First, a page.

The student online newsmagazine of SHS

The Journal Rewired

The student online newsmagazine of SHS

The Journal Rewired

The student online newsmagazine of SHS

The Journal Rewired

Lost childhood

Lost childhood

There is nothing wrong with seeking comfort in the past

At a stage in life where everyone expects you to start growing up, start taking on responsibilities, and start becoming an adult, it can be pretty nerve wracking, especially if you’ve practically been treated as a child for the entirety of your life up until now. Now, your academic life really does affect what sort of future you will have, you don’t have as much time to indulge in your favorite activities while also working, and these days all you feel is tired, lethargic and, for some, depressed. 

Some find solace in pressure, it can be their driving motivation to success. Perhaps it’s not solace, but rather the bitter comfort of knowing that the challenge you trudge through is only beneficial to you. Others may find consolation in things kinder, such as memories of when times were sweeter, or when they were just more naive to the world. Regardless, it’s good practice to be kind to yourself, perhaps relishing in playful juvenility to heal or speak to your ‘inner child,’ even if it is metaphysical and otherwise, not really real. There are a multitude of ways you can connect with your inner child, and nothing and no one should stop you from seeking solace in it. 

Every generation becomes old enough to get swayed by the nostalgia effect at some point. Can you remember what sorts of things you liked as a child? Many people grew up watching television shows or something similar; cartoons like “Arthur” or sitcoms like “Hannah Montana” were watched among millions of children– some grown ups still do too. “My Little Pony: Friendship is Magic” is an animated cartoon series made by Hasbro that, while made for young girls aged 4-12, has garnered quite a large following of boys, adults and men. Many fans discovered the show as adults as well and fell in love with the show from the lens of a more mature audience. But for folks who grew up watching the show as kids, it can be nostalgic watching it in the lenses of a much more grown up ‘child’ and reminiscing and realizing all the jokes and references fallen on your younger you’s ears.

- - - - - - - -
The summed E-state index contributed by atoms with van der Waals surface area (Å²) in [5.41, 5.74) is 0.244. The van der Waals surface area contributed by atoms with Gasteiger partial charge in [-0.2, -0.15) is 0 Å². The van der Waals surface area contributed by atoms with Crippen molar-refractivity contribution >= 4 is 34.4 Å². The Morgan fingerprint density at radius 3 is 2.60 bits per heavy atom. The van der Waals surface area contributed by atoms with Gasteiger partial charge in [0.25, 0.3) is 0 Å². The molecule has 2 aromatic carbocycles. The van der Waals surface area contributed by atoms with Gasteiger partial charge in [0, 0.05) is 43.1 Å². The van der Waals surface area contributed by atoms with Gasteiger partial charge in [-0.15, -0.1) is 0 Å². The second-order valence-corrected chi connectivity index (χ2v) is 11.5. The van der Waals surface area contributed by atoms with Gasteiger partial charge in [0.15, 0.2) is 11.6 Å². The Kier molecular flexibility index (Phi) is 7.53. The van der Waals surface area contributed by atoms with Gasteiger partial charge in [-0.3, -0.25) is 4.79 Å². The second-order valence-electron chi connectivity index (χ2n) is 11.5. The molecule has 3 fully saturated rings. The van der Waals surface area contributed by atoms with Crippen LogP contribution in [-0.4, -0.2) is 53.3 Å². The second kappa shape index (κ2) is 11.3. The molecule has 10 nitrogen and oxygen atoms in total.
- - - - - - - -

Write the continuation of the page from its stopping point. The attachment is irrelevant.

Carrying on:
Television shows are the most accessible and widely known form of entertainment for both children and families, so it’s very easy to rewatch children shows without much scrutiny over being

 judged, even under the pretense of just being “bored.” It’s also easy material. For the most part you won’t feel pressured to be good at watching TV like you would other hobbies. It’s a comforting medium of pleasure for many people; you just need your eyes and ears. And sometimes, just one will do. But shows aren’t the only thing you might’ve interacted with as a child. Toys, figurines and plushies are associated with childishness; that many adults purchase it for their own use. Kind of like games; even if the majority of game players (board, video, etc.) are adults, it will always be received with an air of immaturity. And so what? 

 

To the ones who still disapprove, what is so wrong about being a child? To be innocent, kind-hearted. To forget for a moment about actual ‘adult’ problems that bring pain and suffering. Of course, it comes with the cost of naivety, immaturity and other reckless behavior seen in children. Eventually, everyone has to grow up. You can’t be a child forever. The transition may be bitter for some, but good medicine often tastes bitter. It can be a bit selfish to act awry also, to not hold grown-up responsibility when others are fighting so hard to be capable adults, to be mature, to maintain the status quo (assuming, innocently, that the status quo is for good) for the next generation of adults: the current, actual children. But in a world where people are quick to be cruel and quicker to be oppressive, perhaps the small joys in a life full of strife, of reminiscing about the past, aren’t so bad. 

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About the Contributor
Naomi Iang-Par, Staff Artist
Hai! My name is Naomi, but you can call me Oni! I’m a junior and this will be my first year on The Journal. I’ve heard great things about this elective, especially about all the awards they’ve won along with the friendly and close-knit community, akin to a sort of family. I hope this’ll be a fun year for us and for the readers of the Journal! I don’t have a job (yet!) but I love doing community service and creating things-- and The Journal is all about creating! As an artist, I enjoy creative outlets like drawing, video editing and writing. I’m easily influenced and while my music taste may not be the most diverse, it is always expanding. Recently, I’ve been loving Korn, Deftones, Hot Freaks, Goreshit, A Perfect Circle, Tokio Hotel, Rory in early 20s, etc. Video game music also always slaps; I love playing Genshin Impact and formerly Identity V and The Sims 4. I watch video essays on Youtube about history, culture/intersectionality, animals, and true crime. Speaking of film, I generally prefer movies over series but my all-time favorites are “Marie Antoinette“ (2006), “Squid Game,” “Breaking Bad,” “6teen” and any sort of late '90s/early '00s movies. Most of that list was not movies, but I just think movies made around that time are so much better! That’s all I have to say for now, I hope this Journal year will be a blast!

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